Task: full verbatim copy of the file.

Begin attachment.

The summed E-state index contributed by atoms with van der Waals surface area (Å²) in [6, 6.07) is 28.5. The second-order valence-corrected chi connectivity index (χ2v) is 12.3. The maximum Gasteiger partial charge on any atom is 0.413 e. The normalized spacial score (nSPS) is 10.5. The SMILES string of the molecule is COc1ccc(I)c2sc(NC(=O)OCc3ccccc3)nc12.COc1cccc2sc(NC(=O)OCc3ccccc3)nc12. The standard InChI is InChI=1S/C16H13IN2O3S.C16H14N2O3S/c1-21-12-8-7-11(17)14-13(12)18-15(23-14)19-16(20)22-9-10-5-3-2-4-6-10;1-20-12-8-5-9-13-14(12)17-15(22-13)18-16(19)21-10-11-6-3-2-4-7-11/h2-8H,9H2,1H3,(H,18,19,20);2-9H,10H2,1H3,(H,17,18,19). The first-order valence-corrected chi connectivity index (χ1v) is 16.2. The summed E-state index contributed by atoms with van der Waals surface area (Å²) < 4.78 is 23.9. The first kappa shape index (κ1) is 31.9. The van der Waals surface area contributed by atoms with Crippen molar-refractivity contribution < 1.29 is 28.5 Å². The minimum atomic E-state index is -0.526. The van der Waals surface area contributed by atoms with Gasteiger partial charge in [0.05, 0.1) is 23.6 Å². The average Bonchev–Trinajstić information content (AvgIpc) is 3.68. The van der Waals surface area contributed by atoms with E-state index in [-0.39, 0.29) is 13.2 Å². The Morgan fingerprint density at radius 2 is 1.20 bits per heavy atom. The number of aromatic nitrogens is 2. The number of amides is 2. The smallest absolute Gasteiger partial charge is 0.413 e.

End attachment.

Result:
The summed E-state index contributed by atoms with van der Waals surface area (Å²) in [6, 6.07) is 28.5. The second-order valence-corrected chi connectivity index (χ2v) is 12.3. The maximum Gasteiger partial charge on any atom is 0.413 e. The normalized spacial score (nSPS) is 10.5. The SMILES string of the molecule is COc1ccc(I)c2sc(NC(=O)OCc3ccccc3)nc12.COc1cccc2sc(NC(=O)OCc3ccccc3)nc12. The standard InChI is InChI=1S/C16H13IN2O3S.C16H14N2O3S/c1-21-12-8-7-11(17)14-13(12)18-15(23-14)19-16(20)22-9-10-5-3-2-4-6-10;1-20-12-8-5-9-13-14(12)17-15(22-13)18-16(19)21-10-11-6-3-2-4-7-11/h2-8H,9H2,1H3,(H,18,19,20);2-9H,10H2,1H3,(H,17,18,19). The first-order valence-corrected chi connectivity index (χ1v) is 16.2. The summed E-state index contributed by atoms with van der Waals surface area (Å²) < 4.78 is 23.9. The first kappa shape index (κ1) is 31.9. The van der Waals surface area contributed by atoms with Crippen molar-refractivity contribution < 1.29 is 28.5 Å². The minimum atomic E-state index is -0.526. The van der Waals surface area contributed by atoms with Gasteiger partial charge in [0.05, 0.1) is 23.6 Å². The average Bonchev–Trinajstić information content (AvgIpc) is 3.68. The van der Waals surface area contributed by atoms with E-state index in [-0.39, 0.29) is 13.2 Å². The Morgan fingerprint density at radius 2 is 1.20 bits per heavy atom. The number of aromatic nitrogens is 2. The number of amides is 2. The smallest absolute Gasteiger partial charge is 0.413 e.